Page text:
Factor feels like one of those brands that has been around for ages, turning heads with interesting innovations like split downtubes and integrated cockpits. However, the British brand only hit the mainstream recently, in bike industry terms, with their first major breakthrough in 2011 with the release of the Factor One-77.
Coined as a “hyperbike” Factor were aiming – and still are for that matter – at the very pinnacle of the echelon. They were arguably first to leapfrog the superbike, dismissing that title as too trivial as to be worth pursuing. As this first pivotal release was a collaboration with none other than Aston Martin, you can see how heads were turned and eyebrows raised. As a conceptual project, the One-77 represented a significant advancement in technology and engineering.
In the eight years since, Factor has taken the concept of the One-77 in all its hyperbolic glory, learned from its strengths and weaknesses and endeavoured to push the expectation of every model it’s released to date. The Vis Vires was the first model to push the envelope for the masses. Championed by David Millar – then and now Factor ambassador – the Vis Vires introduced concepts to bicycles that questioned the norm. The split head and downtube for example, still draws admiring glances to this day. Whilst we won’t go into the cleaning and maintenance battle, the VV was revolutionary. The cockpit, inclusive of stem, handlebar and computer mount was reminiscent of a Transformer and in a world not yet used to an integrated steering system, it was viewed with a balance of scepticism and intrigue.
Since then, the ONE – a comparably more serviceable, every-day friendly evolution of the Vis Vires – hit the market and remains Factor’s poster-girl aero bike in the range. Now in its second iteration as of 2018, the ONE retains the split downtube (losing the split headtube) in the pursuit of better air turbulence management and has evolved the cockpit with in house carbon component brand, Black Inc. The Factor O2 followed shortly after, notably beneath French superstar and Rouleur columnist Romain Bardet, and our very own Desire Editor, Stuart Clapp. The O2 helped Bardet to a podium position at the Tour de France in 2017 and cemented itself as the choice for the high mountains.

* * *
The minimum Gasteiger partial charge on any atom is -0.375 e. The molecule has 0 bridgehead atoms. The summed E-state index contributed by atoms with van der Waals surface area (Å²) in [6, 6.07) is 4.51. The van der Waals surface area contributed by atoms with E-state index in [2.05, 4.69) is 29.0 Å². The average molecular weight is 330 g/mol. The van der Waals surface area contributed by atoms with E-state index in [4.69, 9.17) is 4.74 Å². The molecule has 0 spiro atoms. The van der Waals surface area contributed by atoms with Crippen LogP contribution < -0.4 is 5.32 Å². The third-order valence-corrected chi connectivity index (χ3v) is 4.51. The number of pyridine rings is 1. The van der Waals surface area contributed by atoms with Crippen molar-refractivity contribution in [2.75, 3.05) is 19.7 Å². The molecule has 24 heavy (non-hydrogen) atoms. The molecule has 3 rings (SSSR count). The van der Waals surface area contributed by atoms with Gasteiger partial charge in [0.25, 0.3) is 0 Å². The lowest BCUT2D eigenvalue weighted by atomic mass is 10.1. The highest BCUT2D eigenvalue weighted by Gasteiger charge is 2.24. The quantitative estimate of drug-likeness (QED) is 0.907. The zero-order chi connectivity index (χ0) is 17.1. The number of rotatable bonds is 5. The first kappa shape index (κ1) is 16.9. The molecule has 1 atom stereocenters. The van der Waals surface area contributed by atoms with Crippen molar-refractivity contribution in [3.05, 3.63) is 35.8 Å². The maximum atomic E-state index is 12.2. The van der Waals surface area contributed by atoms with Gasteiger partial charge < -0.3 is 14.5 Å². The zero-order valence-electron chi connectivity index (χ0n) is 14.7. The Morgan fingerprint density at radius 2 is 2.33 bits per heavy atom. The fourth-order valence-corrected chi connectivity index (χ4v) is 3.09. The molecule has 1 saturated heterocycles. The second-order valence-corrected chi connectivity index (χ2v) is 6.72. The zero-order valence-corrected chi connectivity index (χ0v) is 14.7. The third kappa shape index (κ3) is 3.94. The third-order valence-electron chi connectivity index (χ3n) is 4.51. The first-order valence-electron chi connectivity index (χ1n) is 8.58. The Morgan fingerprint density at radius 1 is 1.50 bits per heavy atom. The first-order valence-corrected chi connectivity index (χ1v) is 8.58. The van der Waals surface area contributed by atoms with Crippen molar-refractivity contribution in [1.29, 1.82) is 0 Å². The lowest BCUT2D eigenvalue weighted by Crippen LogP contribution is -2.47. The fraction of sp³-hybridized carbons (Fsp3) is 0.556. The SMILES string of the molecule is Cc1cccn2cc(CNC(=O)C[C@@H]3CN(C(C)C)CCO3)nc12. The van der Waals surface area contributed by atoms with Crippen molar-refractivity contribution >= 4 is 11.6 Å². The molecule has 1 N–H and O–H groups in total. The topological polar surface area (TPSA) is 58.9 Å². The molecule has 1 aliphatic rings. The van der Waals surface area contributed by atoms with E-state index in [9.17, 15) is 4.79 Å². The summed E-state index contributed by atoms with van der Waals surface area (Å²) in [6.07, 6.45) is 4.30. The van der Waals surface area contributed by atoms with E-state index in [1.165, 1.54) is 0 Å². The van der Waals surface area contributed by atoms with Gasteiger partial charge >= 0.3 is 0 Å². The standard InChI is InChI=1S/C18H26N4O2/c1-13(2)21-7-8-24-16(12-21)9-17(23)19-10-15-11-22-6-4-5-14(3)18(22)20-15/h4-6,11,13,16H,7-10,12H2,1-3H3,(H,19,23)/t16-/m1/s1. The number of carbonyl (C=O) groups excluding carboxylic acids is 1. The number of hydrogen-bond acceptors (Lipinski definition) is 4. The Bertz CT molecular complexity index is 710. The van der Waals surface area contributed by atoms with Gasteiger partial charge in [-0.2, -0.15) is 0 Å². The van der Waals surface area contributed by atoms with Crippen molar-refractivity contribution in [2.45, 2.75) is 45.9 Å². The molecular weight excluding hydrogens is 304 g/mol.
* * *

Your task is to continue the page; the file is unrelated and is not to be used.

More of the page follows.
So what next for Factor? Well, as you may have noticed, the world is going a little mad for bikes, kit and tech that does a little more than it used to. Consumer demand for 3 or 4 separate bikes is reducing, with space at home and cost cited as reasons to reverse the n+1 principle. To address this, Factor released the Vista in 2018, a do-it-all bike designed to offer all the excitement and innovation of their dedicated race platforms, with all the versatility of a bike that takes big tyres, handles well on the rough stuff, but performs like a road bike on the tarmac.
The Vista has a recognisable silhouette, with the tell-tale shape of its lineage. It manages to nicely blend the look of a performance road bike – a style that we can all attest to being desirable – but with a dose more practicality. Clearance for up to 35mm tyres, ample for most gravel-road forays, as well as added compliance through a flat-backed seatpost and dropped seatstays. All very modern indeed.
Factor have recognised that with their lofty position in the market – after all, £4,000 for a frame is not easy to swallow – that the customer experience is where they can make waves. 2019 sees Factor open the doors to its brand-new HQ, right where it all began, in Norfolk, England. Part showroom, part service centre and part head office, the Hethel Engineering Centre hopes to combine the Factor eco system in one cycling-centric location.
The centre is a cycling hub, allowing customers to experience the entire journey in the hands of Factor’s passionate team on the ground. From the showroom over fresh coffee, through to paint design, build and fitting from Rëtul, all with the roar of Lotus’ nearby test track in the background.
With a quiver of bikes to ogle, test and peruse, it’s worth popping over for a brew or two and a good chinwag. For more information, head over to Factorbikes.com